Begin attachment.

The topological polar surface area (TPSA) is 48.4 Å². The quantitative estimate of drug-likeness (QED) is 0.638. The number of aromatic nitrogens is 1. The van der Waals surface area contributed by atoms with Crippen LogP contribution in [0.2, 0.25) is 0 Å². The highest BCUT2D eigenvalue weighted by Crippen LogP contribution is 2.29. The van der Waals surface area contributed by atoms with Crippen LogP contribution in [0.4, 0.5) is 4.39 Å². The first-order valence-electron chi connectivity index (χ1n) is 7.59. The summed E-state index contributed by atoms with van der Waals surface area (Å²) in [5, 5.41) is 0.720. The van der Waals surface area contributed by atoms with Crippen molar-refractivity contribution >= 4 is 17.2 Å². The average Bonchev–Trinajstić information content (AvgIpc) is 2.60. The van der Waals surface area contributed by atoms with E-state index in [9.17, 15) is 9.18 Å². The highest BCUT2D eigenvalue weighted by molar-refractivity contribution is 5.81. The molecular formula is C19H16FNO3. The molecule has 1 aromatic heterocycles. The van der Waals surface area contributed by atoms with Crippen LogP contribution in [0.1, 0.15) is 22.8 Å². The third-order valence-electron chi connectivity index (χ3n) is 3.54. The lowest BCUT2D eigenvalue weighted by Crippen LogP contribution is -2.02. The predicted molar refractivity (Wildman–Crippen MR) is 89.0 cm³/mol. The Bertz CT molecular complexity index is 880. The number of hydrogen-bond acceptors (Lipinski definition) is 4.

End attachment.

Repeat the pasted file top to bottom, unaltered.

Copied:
The topological polar surface area (TPSA) is 48.4 Å². The quantitative estimate of drug-likeness (QED) is 0.638. The number of aromatic nitrogens is 1. The van der Waals surface area contributed by atoms with Crippen LogP contribution in [0.2, 0.25) is 0 Å². The highest BCUT2D eigenvalue weighted by Crippen LogP contribution is 2.29. The van der Waals surface area contributed by atoms with Crippen LogP contribution in [0.4, 0.5) is 4.39 Å². The first-order valence-electron chi connectivity index (χ1n) is 7.59. The summed E-state index contributed by atoms with van der Waals surface area (Å²) in [5, 5.41) is 0.720. The van der Waals surface area contributed by atoms with Crippen molar-refractivity contribution >= 4 is 17.2 Å². The average Bonchev–Trinajstić information content (AvgIpc) is 2.60. The van der Waals surface area contributed by atoms with E-state index in [9.17, 15) is 9.18 Å². The highest BCUT2D eigenvalue weighted by molar-refractivity contribution is 5.81. The molecular formula is C19H16FNO3. The molecule has 1 aromatic heterocycles. The van der Waals surface area contributed by atoms with Crippen LogP contribution in [0.1, 0.15) is 22.8 Å². The third-order valence-electron chi connectivity index (χ3n) is 3.54. The lowest BCUT2D eigenvalue weighted by Crippen LogP contribution is -2.02. The predicted molar refractivity (Wildman–Crippen MR) is 89.0 cm³/mol. The Bertz CT molecular complexity index is 880. The number of hydrogen-bond acceptors (Lipinski definition) is 4.